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Clinical data
Trade namesKineret
License data
  • AU: B1
  • US: B (No risk in non-human studies)
Routes of
ATC code
Legal status
Legal status
Pharmacokinetic data
Metabolismpredominantly renal
Elimination half-life4-6 hrs
CAS Number
  • none
Chemical and physical data
Molar mass17,257.6 g/mol g·mol−1
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Anakinra (brand name Kineret) is a biopharmaceutical drug used to treat rheumatoid arthritis. It is a recombinant and slightly modified version of the human interleukin 1 receptor antagonist protein. It is marketed by Swedish Orphan Biovitrum.[1]

Medical use[edit]

Anakinra is administered at home by subcutaneous injection.[2]

It is used as a second line treatment to manage symptoms of rheumatoid arthritis after treatment with a disease-modifying antirheumatic drug (DMARD) has failed.[1][2] It can be used in combination with some DMARDs.[1][2][3]

It is used to treat anyone from infants to adults with a cryopyrin-associated periodic syndrome, including neonatal-onset multisystem inflammatory disease.[1][2]

It is used off label to treat Schnitzler's syndrome.[4]

It was not tested in pregnant women, but appeared to be safe in animal studies.[2]

It should not be used in people who have active infections or latent tuberculosis, who have low white blood cells counts, or who are taking TNF inhibitors.[2]

Adverse effects[edit]

More than ten percent of people taking Anakinra have injection site reactions, headaches, and have increased levels of cholesterol in their blood.[1] Between one and ten percent of people have severe infections, decreased white blood cells, or decreased platelets.[1] It is unclear if taking Anakinra increases the risk of getting cancer; studies are complicated by the fact that people with rheumatoid arthritis are already at higher risk of getting cancer.[1][3]


Anakinra is a protein that differs from the sequence of Interleukin 1 receptor antagonist by one methionine added to its N-terminus; it also differs from the human protein in that it is not glycosylated, as it is manufactured in Escherichia coli.[2]


It was first approved in the US in 2001[2] and Europe in March 2002.[1]

In June 2018 NHS England published a Clinical Commissioning Policy: Anakinra to treat periodic fevers and autoinflammatory disorders (all ages) allowing Anakinra to be commissioned as a first-line treatment for Schnitzler's syndrome and in cases where the first-line treatment is not effective for Familial Mediterranean fever, Hyper-IgD syndrome also known as Mevalonate kinase deficiency, and TNF receptor associated periodic syndrome (TRAPS),[5] and a Clinical Commissioning Policy: Anakinra/tocilizumab for the treatment of Adult-Onset Still's Disease refractory to second-line therapy (adults), allowing Anakinra to be commissioned for Adult-onset Still's disease "as a third line treatment where patients are refractory to steroid-sparing effect DMARDs".[6]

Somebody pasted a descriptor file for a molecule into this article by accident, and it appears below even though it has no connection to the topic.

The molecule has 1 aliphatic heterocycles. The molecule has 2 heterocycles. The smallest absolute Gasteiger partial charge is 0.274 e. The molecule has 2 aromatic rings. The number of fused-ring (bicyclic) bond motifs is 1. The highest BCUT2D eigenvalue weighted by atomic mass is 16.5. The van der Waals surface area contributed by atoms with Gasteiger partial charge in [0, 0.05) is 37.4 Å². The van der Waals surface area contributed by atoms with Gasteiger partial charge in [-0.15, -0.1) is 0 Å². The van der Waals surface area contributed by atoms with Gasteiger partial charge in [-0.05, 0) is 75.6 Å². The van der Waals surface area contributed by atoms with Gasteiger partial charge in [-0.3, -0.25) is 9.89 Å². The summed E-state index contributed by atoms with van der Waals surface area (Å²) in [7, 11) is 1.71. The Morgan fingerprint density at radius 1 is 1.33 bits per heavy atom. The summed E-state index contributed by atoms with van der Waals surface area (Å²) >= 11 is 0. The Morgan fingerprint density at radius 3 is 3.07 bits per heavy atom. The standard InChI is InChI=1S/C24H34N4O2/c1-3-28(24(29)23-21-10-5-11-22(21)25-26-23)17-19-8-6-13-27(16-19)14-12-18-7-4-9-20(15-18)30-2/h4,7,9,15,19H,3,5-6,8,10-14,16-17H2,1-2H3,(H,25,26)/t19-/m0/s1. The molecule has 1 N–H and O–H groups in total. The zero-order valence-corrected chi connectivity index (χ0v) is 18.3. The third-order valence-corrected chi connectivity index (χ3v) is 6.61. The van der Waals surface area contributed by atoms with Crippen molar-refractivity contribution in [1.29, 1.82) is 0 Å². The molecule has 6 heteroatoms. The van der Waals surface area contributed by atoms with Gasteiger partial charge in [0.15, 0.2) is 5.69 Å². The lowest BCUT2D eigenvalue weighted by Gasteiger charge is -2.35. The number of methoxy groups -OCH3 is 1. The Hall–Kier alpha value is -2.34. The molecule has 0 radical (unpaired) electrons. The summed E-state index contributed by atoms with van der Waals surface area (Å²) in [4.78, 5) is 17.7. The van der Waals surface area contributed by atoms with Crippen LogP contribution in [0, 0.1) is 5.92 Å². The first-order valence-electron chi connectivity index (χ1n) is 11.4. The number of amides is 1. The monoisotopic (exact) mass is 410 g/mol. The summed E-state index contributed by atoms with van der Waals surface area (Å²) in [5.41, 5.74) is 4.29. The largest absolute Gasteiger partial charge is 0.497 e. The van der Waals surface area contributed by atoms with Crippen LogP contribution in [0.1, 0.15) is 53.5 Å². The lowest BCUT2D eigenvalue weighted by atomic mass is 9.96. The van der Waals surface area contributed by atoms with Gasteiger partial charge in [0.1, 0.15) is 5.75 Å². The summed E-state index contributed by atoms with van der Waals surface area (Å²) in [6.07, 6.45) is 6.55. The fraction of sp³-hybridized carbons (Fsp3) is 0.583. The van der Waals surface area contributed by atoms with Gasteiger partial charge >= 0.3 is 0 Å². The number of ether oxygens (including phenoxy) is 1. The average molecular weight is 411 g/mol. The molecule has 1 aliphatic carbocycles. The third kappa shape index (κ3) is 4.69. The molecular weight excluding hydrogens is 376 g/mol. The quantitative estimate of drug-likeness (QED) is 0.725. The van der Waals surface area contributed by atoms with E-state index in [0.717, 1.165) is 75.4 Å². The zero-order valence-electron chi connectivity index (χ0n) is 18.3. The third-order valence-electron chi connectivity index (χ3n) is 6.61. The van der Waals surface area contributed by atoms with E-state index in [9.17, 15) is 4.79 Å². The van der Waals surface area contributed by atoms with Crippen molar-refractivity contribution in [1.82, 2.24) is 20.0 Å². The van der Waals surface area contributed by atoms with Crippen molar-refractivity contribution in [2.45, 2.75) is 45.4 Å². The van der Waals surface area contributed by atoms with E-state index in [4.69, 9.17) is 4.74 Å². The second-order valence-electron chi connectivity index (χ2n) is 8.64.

Anakira effectively treated meningitis caused by a rare genetic mutation in the gene NALP3 in a 67-year-old man enrolled in the Undiagnosed Diseases Network.[7] Researchers at Johns Hopkins University announced in 2019 that anakinra given to pregnant mice with Zika virus had reduced fetal deaths and birth defects.[8] In November 2019 researchers at the University of Manchester reported that Anakinra might have a use in preventing breast cancer from spreading to the bones.[9][10]


  1. ^ a b c d e f g h "UK Anakinra label". UK Electronic Medicines Compendium. 5 October 2017. Retrieved 23 March 2018.
  2. ^ a b c d e f g h "US Anakinra label" (PDF). FDA. May 2016. Retrieved 23 March 2018. For label updates see FDA index page for BLA 103950
  3. ^ a b Singh, JA; Hossain, A; Tanjong Ghogomu, E; Kotb, A; Christensen, R; Mudano, AS; Maxwell, LJ; Shah, NP; Tugwell, P; Wells, GA (13 May 2016). "Biologics or tofacitinib for rheumatoid arthritis in incomplete responders to methotrexate or other traditional disease-modifying anti-rheumatic drugs: a systematic review and network meta-analysis". The Cochrane Database of Systematic Reviews (5): CD012183. doi:10.1002/14651858.CD012183. PMID 27175934.
  4. ^ Gusdorf, L; Lipsker, D (August 2017). "Schnitzler Syndrome: a Review". Current Rheumatology Reports. 19 (8): 46. doi:10.1007/s11926-017-0673-5. PMID 28718061.
  5. ^ NHS England (29 June 2018). Clinical Commissioning Policy: Anakinra to treat periodic fevers and autoinflammatory disorders (all ages) (PDF). Retrieved 9 July 2018.
  6. ^ NHS England (29 June 2018). Clinical Commissioning Policy: Anakinra/tocilizumab for the treatment of Adult-Onset Still's Disease refractory to second-line therapy (adults) (PDF). Retrieved 13 July 2018.
  7. ^ Kolata, Gina (2019-01-07). "When the Illness Is a Mystery, Patients Turn to These Detectives". The New York Times. ISSN 0362-4331. Retrieved 2019-01-09.
  8. ^ "Rheumatoid Arthritis Drug Diminishes Zika Birth Defects in Mice". Newsroom. Johns Hopkins Medicine. 6 May 2019. Retrieved 5 September 2019.
  9. ^ "Arthritis drugs could be repurposed to help prevent breast cancer spreading to the bone, study suggests". Press release. University of Manchester. 20 November 2019. Retrieved 21 November 2019.
  10. ^ Eyre, Rachel; Alférez, Denis G.; Santiago-Gómez, Angélica; Spence, Kath; McConnell, James C.; Hart, Claire; Simões, Bruno M.; Lefley, Diane; Tulotta, Claudia; Storer, Joanna; Gurney, Austin; Clarke, Noel; Brown, Mick; Howell, Sacha J.; Sims, Andrew H.; Farnie, Gillian; Ottewell, Penelope D.; Clarke, Robert B. (1 November 2019). "Microenvironmental IL1β promotes breast cancer metastatic colonisation in the bone via activation of Wnt signalling". Nature Communications. 10 (1): 5016. doi:10.1038/s41467-019-12807-0. PMC 6825219. PMID 31676788.